Date of Award

1-1-2002

Degree Type

Thesis

Degree Name

Master of Education

Faculty

Faculty of Community Services, Education and Social Sciences

First Advisor

Mr Tarquam McKenna

Abstract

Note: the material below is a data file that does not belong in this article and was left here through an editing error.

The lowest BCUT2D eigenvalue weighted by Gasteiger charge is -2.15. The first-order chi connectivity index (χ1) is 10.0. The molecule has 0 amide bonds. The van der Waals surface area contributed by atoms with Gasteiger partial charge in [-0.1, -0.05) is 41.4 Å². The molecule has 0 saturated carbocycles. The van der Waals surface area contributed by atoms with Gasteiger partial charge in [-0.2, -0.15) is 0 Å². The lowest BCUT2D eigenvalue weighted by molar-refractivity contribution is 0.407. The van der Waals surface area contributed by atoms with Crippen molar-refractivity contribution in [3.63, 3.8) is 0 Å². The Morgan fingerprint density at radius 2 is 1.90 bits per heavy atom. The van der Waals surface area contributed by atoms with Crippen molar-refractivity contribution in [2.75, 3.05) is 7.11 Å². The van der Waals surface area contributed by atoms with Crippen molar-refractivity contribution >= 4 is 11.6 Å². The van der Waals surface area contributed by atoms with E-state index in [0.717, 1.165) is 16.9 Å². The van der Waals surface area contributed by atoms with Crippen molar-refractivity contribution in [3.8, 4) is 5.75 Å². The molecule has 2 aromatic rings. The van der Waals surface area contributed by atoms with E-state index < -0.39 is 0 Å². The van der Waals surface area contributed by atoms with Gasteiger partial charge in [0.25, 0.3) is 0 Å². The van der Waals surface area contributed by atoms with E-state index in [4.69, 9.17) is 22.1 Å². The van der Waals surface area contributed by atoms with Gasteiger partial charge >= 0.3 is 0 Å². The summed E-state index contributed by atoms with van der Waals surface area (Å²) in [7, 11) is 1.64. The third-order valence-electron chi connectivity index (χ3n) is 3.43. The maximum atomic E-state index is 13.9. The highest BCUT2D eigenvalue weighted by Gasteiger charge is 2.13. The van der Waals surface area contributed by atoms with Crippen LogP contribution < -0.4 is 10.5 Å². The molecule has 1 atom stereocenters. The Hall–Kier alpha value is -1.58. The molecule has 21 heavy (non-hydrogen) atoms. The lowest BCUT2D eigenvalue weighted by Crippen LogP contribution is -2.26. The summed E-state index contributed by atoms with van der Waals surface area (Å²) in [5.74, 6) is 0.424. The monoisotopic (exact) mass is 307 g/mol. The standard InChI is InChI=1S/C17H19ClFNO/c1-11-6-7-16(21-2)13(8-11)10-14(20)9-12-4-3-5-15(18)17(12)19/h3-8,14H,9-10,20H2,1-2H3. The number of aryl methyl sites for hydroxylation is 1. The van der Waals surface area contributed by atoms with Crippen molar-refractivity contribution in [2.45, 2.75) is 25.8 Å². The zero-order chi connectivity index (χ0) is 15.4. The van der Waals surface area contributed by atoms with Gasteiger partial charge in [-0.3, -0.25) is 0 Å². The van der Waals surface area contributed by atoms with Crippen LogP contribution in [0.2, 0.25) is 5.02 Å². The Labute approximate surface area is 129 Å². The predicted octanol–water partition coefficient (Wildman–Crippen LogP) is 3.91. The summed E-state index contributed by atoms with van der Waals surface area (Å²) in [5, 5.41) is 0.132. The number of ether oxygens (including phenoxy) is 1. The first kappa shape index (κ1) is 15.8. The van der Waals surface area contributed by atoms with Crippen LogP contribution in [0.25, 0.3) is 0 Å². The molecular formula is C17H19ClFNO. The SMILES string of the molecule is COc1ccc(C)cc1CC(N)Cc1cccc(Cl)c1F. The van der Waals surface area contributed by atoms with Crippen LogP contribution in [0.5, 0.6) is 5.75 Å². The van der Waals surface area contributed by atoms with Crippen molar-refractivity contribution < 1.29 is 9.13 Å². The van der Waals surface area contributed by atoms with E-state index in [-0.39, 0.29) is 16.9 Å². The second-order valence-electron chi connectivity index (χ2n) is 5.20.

The main purpose of this study was to investigate the development of the problem-solving skills of eleven year olds in a Western Australian Primary school when the teacher and the children were in-role within the drama. The teacher, as teacher in-role, and the students role-played a variety of situations in which effective problem-solving skills were used. As the study progressed the nature of the children's use of symbol and metaphor became an important issue. In the first session the teacher in-role as the Mayor of a small town informed the children in-role as the town council that an alien spacecraft landed in their imaginary town. The children brainstormed ideas about their characters, the town and the situation confronting them. In the second session the teacher in-role as the Mayor read out a letter from the aliens and then introduced a painting to the children, played music and encouraged the children to draw symbols to represent their town to the aliens. The children created a fluid sculpture using these symbols and then reflected and discussed the lesson. Session three focussed on group skills and involved games, discussions and journal reflections about the town's dilemma. The fluid sculpture was developed in session four. The children made final preparations for the alien landing in session five and organised a meeting place, before meeting the teacher in-role as the alien. The in-role teacher observed the participants in drama sessions over a period of five weeks. Data was gathered from the five 45 minute sessions and collected in the form of: audio-taped interviews; work samples- letters, symbols, drawings and a suggestion box; journals; memos - observational notes and ideas and literature related to the data collated from the drama sessions as shown in Table 4.1. This data was recorded onto checklists and coded for analysis. The data was put into categories to see if there was any development in the children’s problem-solving skills. A case study approach was used with an emphasis on 'symbolic interactionism'. The results showed that in-role drama appeared to enhance the development of the problem-solving skills of eleven year old children. The data analysis showed an improvement in conflict resolution, decision-making and making value judgements. The symbolism encouraged the creation of a universal language and helped to develop the children's emotional awareness. Future researchers could look at the effect of in-role drama techniques on emotional awareness, socialisation, critical thinking and empathy.

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